‘I really felt sick’: Realtor criticizes Tofino’s vote to restrict short-term rentals

'I really felt sick': Realtor criticizes Tofino's vote to restrict short-term rentals
Mackenzie Beach in Tofino is pictured.

A Tofino realtor is sharing her concerns with the district’s decision to opt into B.C.’s new short-term rentals act, despite not being required to.

During a March 11 council meeting, the District of Tofino voted to join the province’s new short-term rentals (STRs) act in the municipality. The legislation was introduced last year which regulates and restricts STRs in B.C.

The new act only affects communities with a population of more than 10,000. Communities under that threshold, like Tofino, can opt in if they choose to.

“I really felt sick in the bottom of my stomach and I still felt that way. I’ve felt sick ever since I saw them raise their hands,” said Tia Traviss, realtor.

The new rules wouldn’t go into effect until Nov 1., but Traviss, who has been a realtor for 12 years, says it was a decision that went against the majority of the town’s wants.

“We are all very much in agreement that we all want attainable housing, we all want affordable rentals. We all agree on that but the majority of our community did not agree that this legislation would have that effect,” said Traviss.

Two buildings of note that would be affected are the Fred Tibbs and Eik Landing, which would lose their non-conforming status, which Traviss says would affect around 40 units.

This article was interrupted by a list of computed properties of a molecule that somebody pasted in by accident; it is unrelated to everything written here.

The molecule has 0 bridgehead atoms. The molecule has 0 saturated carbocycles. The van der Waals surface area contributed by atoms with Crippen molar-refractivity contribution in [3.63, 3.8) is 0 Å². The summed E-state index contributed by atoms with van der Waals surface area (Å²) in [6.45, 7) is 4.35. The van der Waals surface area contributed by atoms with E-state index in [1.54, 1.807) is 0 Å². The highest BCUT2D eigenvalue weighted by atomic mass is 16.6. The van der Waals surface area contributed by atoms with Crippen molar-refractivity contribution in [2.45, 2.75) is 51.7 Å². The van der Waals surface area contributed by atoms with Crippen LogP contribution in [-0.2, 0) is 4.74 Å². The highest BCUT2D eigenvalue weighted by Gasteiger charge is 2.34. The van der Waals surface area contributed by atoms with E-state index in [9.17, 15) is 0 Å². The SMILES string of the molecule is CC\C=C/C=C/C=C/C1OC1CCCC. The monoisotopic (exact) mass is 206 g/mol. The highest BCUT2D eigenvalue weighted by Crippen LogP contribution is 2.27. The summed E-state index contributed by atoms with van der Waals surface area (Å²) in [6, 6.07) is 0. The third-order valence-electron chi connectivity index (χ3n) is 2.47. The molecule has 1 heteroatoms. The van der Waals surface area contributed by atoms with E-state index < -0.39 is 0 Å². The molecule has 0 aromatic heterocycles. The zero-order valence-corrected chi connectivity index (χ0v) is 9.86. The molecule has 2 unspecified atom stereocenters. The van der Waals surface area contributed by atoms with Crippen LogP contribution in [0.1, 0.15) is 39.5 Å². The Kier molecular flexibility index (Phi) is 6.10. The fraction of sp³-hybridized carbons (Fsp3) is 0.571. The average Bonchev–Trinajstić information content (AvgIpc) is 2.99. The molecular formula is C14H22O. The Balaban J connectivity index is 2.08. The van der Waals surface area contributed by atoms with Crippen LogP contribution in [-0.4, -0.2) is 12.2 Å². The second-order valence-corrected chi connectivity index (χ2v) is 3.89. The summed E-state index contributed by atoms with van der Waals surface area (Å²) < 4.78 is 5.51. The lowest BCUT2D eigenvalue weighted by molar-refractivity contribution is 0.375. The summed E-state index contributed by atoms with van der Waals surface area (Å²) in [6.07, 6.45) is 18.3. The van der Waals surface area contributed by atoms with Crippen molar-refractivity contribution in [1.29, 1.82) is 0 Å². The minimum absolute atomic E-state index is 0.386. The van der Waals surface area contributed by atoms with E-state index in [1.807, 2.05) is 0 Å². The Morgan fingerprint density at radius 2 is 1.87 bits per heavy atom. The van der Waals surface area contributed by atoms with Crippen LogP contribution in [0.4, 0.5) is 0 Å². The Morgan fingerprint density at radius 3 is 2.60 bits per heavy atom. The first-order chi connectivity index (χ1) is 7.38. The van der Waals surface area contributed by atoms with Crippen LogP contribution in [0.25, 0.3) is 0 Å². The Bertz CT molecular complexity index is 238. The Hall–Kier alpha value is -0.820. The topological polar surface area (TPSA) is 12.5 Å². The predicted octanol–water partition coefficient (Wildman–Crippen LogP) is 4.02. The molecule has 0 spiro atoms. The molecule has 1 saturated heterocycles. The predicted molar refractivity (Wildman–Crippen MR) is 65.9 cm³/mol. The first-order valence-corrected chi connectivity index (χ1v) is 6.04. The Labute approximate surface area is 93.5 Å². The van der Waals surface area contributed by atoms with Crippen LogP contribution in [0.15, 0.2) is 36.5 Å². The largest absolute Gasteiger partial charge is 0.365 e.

“I am in communication with the majority of owners in the buildings…most people’s plan is to eat the cost and leave them empty,” said Traviss.

Tofino already has short term rental bylaws in place since 2016 after it began a crackdown on illegal rentals. Some of the laws include only allowing STRs to operate when a permanent resident occupies the dwelling where the STR is placed, limiting the number of guests to six, and a maximum of three bedrooms.

A report brought forward by the district’s chief administrative officer brought forward three options, but ultimately recommended deferring the decision to opt-in until staff can assess zoning options.

“Moving this decision into this process, will provide staff with time to analyze, examine and assess the option in conjunction with other aspects of zoning within an established process that District staff and Councils have used successfully in the past,” read the report.

“Opting in just to opt in or doing something just to do something or shifting liability to the government, I don’t think is a good reason,” said Travis.

The district’s mayor told CHEK News that only about 15 per cent of all units in Tofino are STRs and the new laws would only affect about two per cent of those.

“Like much of the province, our community is facing significant housing challenges. Affordable long-term housing continues to be a top priority for this Council,” Mayor Dan Law said last October.

The new STR act goes into effect on May 1, and Tofino’s motion has been sent off to the Minister of Housing for approval.

-With files from Ethan Morneau and Dean Stoltz

Oli HerreraOli Herrera

Recent Stories

Send us your news tips and videos!